Equally important for effective nucleic acid delivery are chemical modifications made to the RNA itself, which can impart degradation resistance to the RNA  and render them unrecognizable by the immune system . This is true of both conjugate delivery systems, which leave the RNA exposed immediately upon injection, as well as nanoparticulate delivery systems, which must at some point expose the RNA to intracellular immune receptors. RNAs can be modified by means of chemical alterations to the ribose sugar (of particular importance is the 2′ position [45, 46]), the phosphate linkage and the individual bases (Fig. 1d) [47,48,49,50]. RNAs delivered through nanoparticles, discussed later, are also typically modified in order to avoid recognition by endosomally expressed pattern recognition receptors . With few exceptions, modified RNAs are the gold standard in clinical trials (Table 2). The degree to which the RNA can be modified and still retain its potency depends, to a large extent, on the nature of the nucleic acid and its mechanism of action. For instance, short RNAs such as siRNAs, which rely on the relatively robust RNA-induced silencing complex (RISC) , can typically be heavily modified. By contrast, large mRNAs, which must be effectively translated by ribosomes, are more sensitive to modifications and utilize naturally occurring RNA modification such as pseudouridine and 5-methylcytidine substitution . Indeed, recent studies have shown that base modification of mRNA can actually decrease potency in certain situations , whereas chemical modification in siRNAs is almost ubiquitously applied for in vivo use .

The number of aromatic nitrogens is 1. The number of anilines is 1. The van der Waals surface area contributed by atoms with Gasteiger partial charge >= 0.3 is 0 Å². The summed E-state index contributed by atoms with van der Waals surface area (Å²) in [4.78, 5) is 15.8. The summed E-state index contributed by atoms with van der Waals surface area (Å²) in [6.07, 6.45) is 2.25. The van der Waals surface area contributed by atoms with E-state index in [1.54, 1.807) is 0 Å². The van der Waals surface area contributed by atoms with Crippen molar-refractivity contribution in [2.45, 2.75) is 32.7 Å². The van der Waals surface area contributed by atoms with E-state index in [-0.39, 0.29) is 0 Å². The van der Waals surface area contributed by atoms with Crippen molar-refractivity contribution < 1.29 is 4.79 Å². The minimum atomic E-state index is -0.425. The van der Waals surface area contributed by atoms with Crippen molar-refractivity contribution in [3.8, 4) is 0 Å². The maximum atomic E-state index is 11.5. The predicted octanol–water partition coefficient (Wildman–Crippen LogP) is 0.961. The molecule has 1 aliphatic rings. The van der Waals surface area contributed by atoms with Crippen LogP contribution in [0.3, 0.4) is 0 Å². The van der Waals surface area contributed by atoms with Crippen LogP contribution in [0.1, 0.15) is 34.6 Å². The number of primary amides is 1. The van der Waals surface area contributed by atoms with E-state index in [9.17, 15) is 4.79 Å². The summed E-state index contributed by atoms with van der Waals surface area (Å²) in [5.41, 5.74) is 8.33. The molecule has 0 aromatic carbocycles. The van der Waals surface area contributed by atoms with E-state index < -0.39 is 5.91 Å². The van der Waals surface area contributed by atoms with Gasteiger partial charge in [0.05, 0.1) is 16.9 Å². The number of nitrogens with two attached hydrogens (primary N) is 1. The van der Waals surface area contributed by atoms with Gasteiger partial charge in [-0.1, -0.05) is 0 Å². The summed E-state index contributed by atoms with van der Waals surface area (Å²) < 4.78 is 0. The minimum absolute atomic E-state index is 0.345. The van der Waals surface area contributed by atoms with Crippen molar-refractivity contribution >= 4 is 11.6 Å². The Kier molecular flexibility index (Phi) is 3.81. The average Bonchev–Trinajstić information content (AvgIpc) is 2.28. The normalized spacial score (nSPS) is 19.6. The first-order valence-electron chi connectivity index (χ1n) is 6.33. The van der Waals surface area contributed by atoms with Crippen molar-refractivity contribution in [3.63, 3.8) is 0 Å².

Applications of RNA-based gene/protein modulation
Protein downregulation—siRNA, ASOs, and microRNA
In simplistic terms, disease-relevant proteins can be altered in one of two ways: upregulated or downregulated. The use of RNAs to selectively downregulate proteins experienced a paradigm shift following the discovery of siRNA by Fire and colleagues . Short interfering RNAs are typically 21–23 base-pairs in length and can selectively bind and degrade complementary mRNA through the RISC (Fig. 2) . After almost two decades of research, siRNA-based therapies represent one of the more clinically advanced platforms for RNA drugs. Alnylam Pharmaceuticals, in particular, has several siRNA drugs in clinical trials. Their most advanced drug, also one of the most advanced siRNA therapeutics, patisiran, is a LNP containing siRNA against mutant transthyretin for the treatment of transthyretin amyloidosis . Patisiran is currently in phase III of clinical trials , having shown significant dose-dependent knockdown, with minimal adverse events, in phase II trials , and other companies have also invested in the use of lipoplex-based siRNA drugs (Table 2). Increasingly, however, Alnylam and others have reported significant progress with the GalNAc conjugate technology (Table 2). Despite Alnylam’s recent decision to discontinue development of revusiran, a GalNAc–siRNA conjugate drug that also treats transthyretin amyloidosis , the company has several more GalNAc conjugates in its pipeline that utilize a newer ‘enhanced stabilization chemistry’  that could address the issues that led to the removal of revusiran from clinical trials . Surprisingly, some of the current clinical trials utilize naked, albeit chemically modified, siRNAs. Almost all of these naked siRNAs are delivered locally (Table 2), reducing the risk of RNA degradation and systemic immune activation compared with that associated with systemic delivery. An intriguing use of naked siRNA is Silenseed’s siG12D LODER, which encapsulates siRNA targeted against the KRAS oncoprotein in an implantable and degradable polymeric matrix for the treatment of pancreatic cancer [63, 64]. However, there is concern that the positive effects of such treatments might in some cases be mediated by the induction of non-specific and immunological mechanisms such as siRNA binding to toll-like receptors .